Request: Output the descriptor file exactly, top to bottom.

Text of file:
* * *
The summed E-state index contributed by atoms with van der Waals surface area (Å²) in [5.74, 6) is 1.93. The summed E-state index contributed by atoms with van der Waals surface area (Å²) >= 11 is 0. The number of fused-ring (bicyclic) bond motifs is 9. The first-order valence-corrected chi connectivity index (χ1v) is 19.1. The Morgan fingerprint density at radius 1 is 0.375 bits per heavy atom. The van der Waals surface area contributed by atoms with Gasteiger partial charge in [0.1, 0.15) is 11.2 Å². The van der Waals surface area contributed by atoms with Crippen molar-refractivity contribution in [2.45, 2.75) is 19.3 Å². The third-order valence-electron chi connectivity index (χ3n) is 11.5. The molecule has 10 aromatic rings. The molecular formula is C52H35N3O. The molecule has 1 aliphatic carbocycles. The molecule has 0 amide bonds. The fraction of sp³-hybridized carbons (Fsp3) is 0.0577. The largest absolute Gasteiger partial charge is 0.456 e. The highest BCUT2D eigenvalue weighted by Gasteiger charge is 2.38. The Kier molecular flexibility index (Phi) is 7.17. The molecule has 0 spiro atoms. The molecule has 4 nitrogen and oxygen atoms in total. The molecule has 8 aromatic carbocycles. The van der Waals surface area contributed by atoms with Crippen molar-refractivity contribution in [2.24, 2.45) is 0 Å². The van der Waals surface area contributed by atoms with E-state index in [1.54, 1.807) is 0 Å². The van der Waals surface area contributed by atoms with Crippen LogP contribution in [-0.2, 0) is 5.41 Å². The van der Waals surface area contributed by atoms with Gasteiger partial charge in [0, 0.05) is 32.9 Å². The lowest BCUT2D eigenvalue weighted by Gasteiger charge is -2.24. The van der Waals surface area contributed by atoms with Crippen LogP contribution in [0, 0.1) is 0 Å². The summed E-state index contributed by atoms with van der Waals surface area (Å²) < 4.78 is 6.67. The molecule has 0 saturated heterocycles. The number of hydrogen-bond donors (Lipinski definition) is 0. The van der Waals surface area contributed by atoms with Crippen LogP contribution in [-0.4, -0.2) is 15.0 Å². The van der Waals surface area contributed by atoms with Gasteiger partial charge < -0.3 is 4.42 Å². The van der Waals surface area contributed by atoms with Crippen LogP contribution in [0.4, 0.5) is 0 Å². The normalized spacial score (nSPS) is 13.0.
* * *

The summed E-state index contributed by atoms with van der Waals surface area (Å²) in [5.74, 6) is 1.93. The summed E-state index contributed by atoms with van der Waals surface area (Å²) >= 11 is 0. The number of fused-ring (bicyclic) bond motifs is 9. The first-order valence-corrected chi connectivity index (χ1v) is 19.1. The Morgan fingerprint density at radius 1 is 0.375 bits per heavy atom. The van der Waals surface area contributed by atoms with Gasteiger partial charge in [0.1, 0.15) is 11.2 Å². The van der Waals surface area contributed by atoms with Crippen molar-refractivity contribution in [2.45, 2.75) is 19.3 Å². The third-order valence-electron chi connectivity index (χ3n) is 11.5. The molecule has 10 aromatic rings. The molecular formula is C52H35N3O. The molecule has 1 aliphatic carbocycles. The molecule has 0 amide bonds. The fraction of sp³-hybridized carbons (Fsp3) is 0.0577. The largest absolute Gasteiger partial charge is 0.456 e. The highest BCUT2D eigenvalue weighted by Gasteiger charge is 2.38. The Kier molecular flexibility index (Phi) is 7.17. The molecule has 0 spiro atoms. The molecule has 4 nitrogen and oxygen atoms in total. The molecule has 8 aromatic carbocycles. The van der Waals surface area contributed by atoms with Crippen molar-refractivity contribution in [2.24, 2.45) is 0 Å². The van der Waals surface area contributed by atoms with E-state index in [1.54, 1.807) is 0 Å². The van der Waals surface area contributed by atoms with Crippen LogP contribution in [-0.2, 0) is 5.41 Å². The van der Waals surface area contributed by atoms with Gasteiger partial charge in [0, 0.05) is 32.9 Å². The lowest BCUT2D eigenvalue weighted by Gasteiger charge is -2.24. The van der Waals surface area contributed by atoms with Crippen LogP contribution in [0, 0.1) is 0 Å². The summed E-state index contributed by atoms with van der Waals surface area (Å²) < 4.78 is 6.67. The molecule has 0 saturated heterocycles. The number of hydrogen-bond donors (Lipinski definition) is 0. The van der Waals surface area contributed by atoms with Crippen LogP contribution in [-0.4, -0.2) is 15.0 Å². The van der Waals surface area contributed by atoms with Gasteiger partial charge < -0.3 is 4.42 Å². The van der Waals surface area contributed by atoms with Crippen LogP contribution in [0.4, 0.5) is 0 Å². The normalized spacial score (nSPS) is 13.0.